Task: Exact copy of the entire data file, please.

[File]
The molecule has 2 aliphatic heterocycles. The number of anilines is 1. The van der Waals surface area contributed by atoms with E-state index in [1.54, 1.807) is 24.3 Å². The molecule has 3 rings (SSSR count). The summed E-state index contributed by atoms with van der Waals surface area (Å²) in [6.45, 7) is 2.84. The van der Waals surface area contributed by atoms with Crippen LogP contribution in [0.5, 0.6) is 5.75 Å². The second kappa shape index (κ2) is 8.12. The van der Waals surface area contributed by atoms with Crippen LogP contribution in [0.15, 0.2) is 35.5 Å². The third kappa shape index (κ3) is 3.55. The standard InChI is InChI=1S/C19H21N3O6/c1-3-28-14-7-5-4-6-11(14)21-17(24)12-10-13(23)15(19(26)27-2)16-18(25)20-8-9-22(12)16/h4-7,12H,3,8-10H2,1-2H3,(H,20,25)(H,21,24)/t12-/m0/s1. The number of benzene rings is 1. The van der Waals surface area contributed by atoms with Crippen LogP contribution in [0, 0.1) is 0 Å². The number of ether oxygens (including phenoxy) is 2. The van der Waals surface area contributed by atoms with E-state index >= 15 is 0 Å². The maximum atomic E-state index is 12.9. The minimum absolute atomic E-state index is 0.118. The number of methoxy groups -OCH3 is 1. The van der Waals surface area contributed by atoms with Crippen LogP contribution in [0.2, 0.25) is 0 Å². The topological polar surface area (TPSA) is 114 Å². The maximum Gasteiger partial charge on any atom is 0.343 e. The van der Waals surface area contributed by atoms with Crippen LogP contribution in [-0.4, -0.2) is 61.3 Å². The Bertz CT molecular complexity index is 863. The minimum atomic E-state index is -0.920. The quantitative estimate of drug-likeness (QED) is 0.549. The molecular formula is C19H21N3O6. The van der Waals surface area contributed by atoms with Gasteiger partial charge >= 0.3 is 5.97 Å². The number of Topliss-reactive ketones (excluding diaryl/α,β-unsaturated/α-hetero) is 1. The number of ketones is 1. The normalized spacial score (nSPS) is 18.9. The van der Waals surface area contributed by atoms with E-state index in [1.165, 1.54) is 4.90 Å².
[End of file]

The molecule has 2 aliphatic heterocycles. The number of anilines is 1. The van der Waals surface area contributed by atoms with E-state index in [1.54, 1.807) is 24.3 Å². The molecule has 3 rings (SSSR count). The summed E-state index contributed by atoms with van der Waals surface area (Å²) in [6.45, 7) is 2.84. The van der Waals surface area contributed by atoms with Crippen LogP contribution in [0.5, 0.6) is 5.75 Å². The second kappa shape index (κ2) is 8.12. The van der Waals surface area contributed by atoms with Crippen LogP contribution in [0.15, 0.2) is 35.5 Å². The third kappa shape index (κ3) is 3.55. The standard InChI is InChI=1S/C19H21N3O6/c1-3-28-14-7-5-4-6-11(14)21-17(24)12-10-13(23)15(19(26)27-2)16-18(25)20-8-9-22(12)16/h4-7,12H,3,8-10H2,1-2H3,(H,20,25)(H,21,24)/t12-/m0/s1. The number of benzene rings is 1. The van der Waals surface area contributed by atoms with Crippen LogP contribution in [0, 0.1) is 0 Å². The number of ether oxygens (including phenoxy) is 2. The van der Waals surface area contributed by atoms with E-state index >= 15 is 0 Å². The maximum atomic E-state index is 12.9. The minimum absolute atomic E-state index is 0.118. The number of methoxy groups -OCH3 is 1. The van der Waals surface area contributed by atoms with Crippen LogP contribution in [0.2, 0.25) is 0 Å². The topological polar surface area (TPSA) is 114 Å². The maximum Gasteiger partial charge on any atom is 0.343 e. The van der Waals surface area contributed by atoms with Crippen LogP contribution in [-0.4, -0.2) is 61.3 Å². The Bertz CT molecular complexity index is 863. The minimum atomic E-state index is -0.920. The quantitative estimate of drug-likeness (QED) is 0.549. The molecular formula is C19H21N3O6. The van der Waals surface area contributed by atoms with Gasteiger partial charge >= 0.3 is 5.97 Å². The number of Topliss-reactive ketones (excluding diaryl/α,β-unsaturated/α-hetero) is 1. The number of ketones is 1. The normalized spacial score (nSPS) is 18.9. The van der Waals surface area contributed by atoms with E-state index in [1.165, 1.54) is 4.90 Å².